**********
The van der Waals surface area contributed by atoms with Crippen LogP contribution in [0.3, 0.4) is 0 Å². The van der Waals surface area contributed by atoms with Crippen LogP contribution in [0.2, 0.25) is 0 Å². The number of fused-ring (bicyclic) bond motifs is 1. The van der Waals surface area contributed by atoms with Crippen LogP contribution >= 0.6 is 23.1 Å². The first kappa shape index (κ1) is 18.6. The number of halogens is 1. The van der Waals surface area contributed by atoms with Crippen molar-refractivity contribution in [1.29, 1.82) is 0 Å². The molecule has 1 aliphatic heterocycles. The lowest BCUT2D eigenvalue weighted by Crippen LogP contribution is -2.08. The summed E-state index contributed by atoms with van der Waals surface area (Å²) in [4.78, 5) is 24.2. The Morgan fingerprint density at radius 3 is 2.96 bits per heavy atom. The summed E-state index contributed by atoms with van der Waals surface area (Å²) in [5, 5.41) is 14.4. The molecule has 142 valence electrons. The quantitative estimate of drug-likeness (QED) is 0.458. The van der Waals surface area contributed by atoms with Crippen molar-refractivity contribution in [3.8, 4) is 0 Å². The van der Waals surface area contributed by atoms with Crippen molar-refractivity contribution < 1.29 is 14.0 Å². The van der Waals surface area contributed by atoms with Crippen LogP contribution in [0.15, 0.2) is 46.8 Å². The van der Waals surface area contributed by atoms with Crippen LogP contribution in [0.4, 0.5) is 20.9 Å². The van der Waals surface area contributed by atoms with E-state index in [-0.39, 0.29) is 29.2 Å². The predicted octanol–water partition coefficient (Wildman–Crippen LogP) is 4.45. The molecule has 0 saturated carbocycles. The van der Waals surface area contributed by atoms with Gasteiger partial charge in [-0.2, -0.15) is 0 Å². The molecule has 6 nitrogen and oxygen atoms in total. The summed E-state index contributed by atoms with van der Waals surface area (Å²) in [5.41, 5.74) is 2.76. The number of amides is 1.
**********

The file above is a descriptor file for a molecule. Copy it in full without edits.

The van der Waals surface area contributed by atoms with Crippen LogP contribution in [0.3, 0.4) is 0 Å². The van der Waals surface area contributed by atoms with Crippen LogP contribution in [0.2, 0.25) is 0 Å². The number of fused-ring (bicyclic) bond motifs is 1. The van der Waals surface area contributed by atoms with Crippen LogP contribution >= 0.6 is 23.1 Å². The first kappa shape index (κ1) is 18.6. The number of halogens is 1. The van der Waals surface area contributed by atoms with Crippen molar-refractivity contribution in [1.29, 1.82) is 0 Å². The molecule has 1 aliphatic heterocycles. The lowest BCUT2D eigenvalue weighted by Crippen LogP contribution is -2.08. The summed E-state index contributed by atoms with van der Waals surface area (Å²) in [4.78, 5) is 24.2. The Morgan fingerprint density at radius 3 is 2.96 bits per heavy atom. The summed E-state index contributed by atoms with van der Waals surface area (Å²) in [5, 5.41) is 14.4. The molecule has 142 valence electrons. The quantitative estimate of drug-likeness (QED) is 0.458. The van der Waals surface area contributed by atoms with Crippen molar-refractivity contribution in [3.8, 4) is 0 Å². The van der Waals surface area contributed by atoms with Crippen molar-refractivity contribution < 1.29 is 14.0 Å². The van der Waals surface area contributed by atoms with Crippen LogP contribution in [0.15, 0.2) is 46.8 Å². The van der Waals surface area contributed by atoms with Crippen LogP contribution in [0.4, 0.5) is 20.9 Å². The van der Waals surface area contributed by atoms with E-state index in [-0.39, 0.29) is 29.2 Å². The predicted octanol–water partition coefficient (Wildman–Crippen LogP) is 4.45. The molecule has 0 saturated carbocycles. The van der Waals surface area contributed by atoms with Gasteiger partial charge in [-0.2, -0.15) is 0 Å². The molecule has 6 nitrogen and oxygen atoms in total. The summed E-state index contributed by atoms with van der Waals surface area (Å²) in [5.41, 5.74) is 2.76. The number of amides is 1.